I tell myself I’m not going to break down. As I sit next to my parents, my mother grasps my hand, reminding me I’m not alone. Lately, it happens too often. I’m starting to think she believes I’ll float off if she doesn’t check on me.
The pastor stands at the front, talking about loss and love, the world we are left in now that Mia is gone. He reminds us of different scriptures, and I’m desperate to stand up and yell, “fuck you.” It’s a load of shit. She was seventeen years old. There is no way in hell the world is cruel enough to take a life unlived.
“She loved fiercely.” A sweet voice pulls me from the darkness. Hannah stands behind the podium, nervously clutching a piece of paper. She sets it down, tucking her blonde hair behind her ears. Her eyes wander to the large photo of Mia, taken before she got too sick. At the end, she refused to be photographed. “Mia, she was the kind of girl who couldn’t help herself but to have such an open heart. Friendship came easy to her. At the end”— Hannah sniffles, tears desperate for an escape— “she was the best kind of friend to me. She sat and listened to me tell her things I’ve been holding on to for years. She didn’t judge when she had every right to. That’s the kind of friend she was. Selfless. That’s how I’ll remember her. Always.”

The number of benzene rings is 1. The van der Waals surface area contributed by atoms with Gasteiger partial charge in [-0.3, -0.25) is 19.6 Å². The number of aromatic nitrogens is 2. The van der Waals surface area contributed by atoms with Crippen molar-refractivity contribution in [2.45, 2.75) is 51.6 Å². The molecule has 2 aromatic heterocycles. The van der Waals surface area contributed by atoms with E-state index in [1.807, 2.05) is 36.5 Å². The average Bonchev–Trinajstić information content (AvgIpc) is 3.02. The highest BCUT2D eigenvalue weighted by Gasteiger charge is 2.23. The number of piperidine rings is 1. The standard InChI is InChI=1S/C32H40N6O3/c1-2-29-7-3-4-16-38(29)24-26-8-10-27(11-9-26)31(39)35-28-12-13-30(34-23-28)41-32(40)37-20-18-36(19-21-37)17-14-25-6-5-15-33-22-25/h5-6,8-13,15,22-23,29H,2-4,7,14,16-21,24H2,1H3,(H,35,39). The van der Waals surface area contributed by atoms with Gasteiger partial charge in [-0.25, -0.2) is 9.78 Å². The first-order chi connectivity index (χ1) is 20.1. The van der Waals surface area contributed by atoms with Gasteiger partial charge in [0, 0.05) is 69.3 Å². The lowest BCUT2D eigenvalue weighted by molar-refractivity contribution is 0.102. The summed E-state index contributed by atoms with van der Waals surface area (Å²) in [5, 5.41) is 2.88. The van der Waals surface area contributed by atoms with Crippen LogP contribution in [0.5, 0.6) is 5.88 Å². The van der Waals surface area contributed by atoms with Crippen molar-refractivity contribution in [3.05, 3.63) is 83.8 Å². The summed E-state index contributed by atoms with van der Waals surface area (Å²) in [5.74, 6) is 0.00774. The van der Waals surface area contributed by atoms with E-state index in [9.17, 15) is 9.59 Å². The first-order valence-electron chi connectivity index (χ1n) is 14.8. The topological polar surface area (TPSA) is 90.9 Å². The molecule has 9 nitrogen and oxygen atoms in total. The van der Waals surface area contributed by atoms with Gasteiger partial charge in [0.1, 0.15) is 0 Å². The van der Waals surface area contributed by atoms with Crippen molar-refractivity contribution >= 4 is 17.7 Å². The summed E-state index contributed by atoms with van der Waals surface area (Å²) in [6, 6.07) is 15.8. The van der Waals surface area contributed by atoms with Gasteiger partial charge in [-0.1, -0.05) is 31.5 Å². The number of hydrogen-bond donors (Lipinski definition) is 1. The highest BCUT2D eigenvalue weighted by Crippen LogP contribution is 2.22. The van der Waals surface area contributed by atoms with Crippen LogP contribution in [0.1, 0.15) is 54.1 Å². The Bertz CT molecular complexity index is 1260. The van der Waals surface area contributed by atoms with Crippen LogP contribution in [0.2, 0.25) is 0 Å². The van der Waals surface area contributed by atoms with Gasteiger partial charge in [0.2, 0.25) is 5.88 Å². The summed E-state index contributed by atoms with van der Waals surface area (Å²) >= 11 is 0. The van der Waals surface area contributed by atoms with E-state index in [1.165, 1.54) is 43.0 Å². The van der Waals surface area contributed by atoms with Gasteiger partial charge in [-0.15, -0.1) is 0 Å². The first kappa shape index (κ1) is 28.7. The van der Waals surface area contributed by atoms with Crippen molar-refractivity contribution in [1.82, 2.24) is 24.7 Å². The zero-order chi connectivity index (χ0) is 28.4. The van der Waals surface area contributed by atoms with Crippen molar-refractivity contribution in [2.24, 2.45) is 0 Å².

Hannah steps down and joins the rest of us in the parish. Kellan comes forward to speak. I didn’t know all of us were doing this. Mrs. James had asked me to say a few words, and I didn’t feel brave enough at the time to tell her yes.
“Mia helped me in the end. She was supposed to be the one in need, and every time I came to sit with her, she managed to move it back around to me. The girl didn’t have cancer. She never allowed it to possess her. Mia lived until the very last breath, and I often wonder how she did it. Mia taught us all what it meant to live, and I’ll keep living for you, Sis.” Kellan steps down, looking at the ceiling like he’s actually talking to Mia, and joins his parents. His eyes lock on mine, and he nods, this mutual understanding rolling between us.
Nicole, Mia’s other best friend, stands and pauses for a second. Her shoulders roll back, and she approaches the podium. Her hand reaches up and touches the frame of the photo.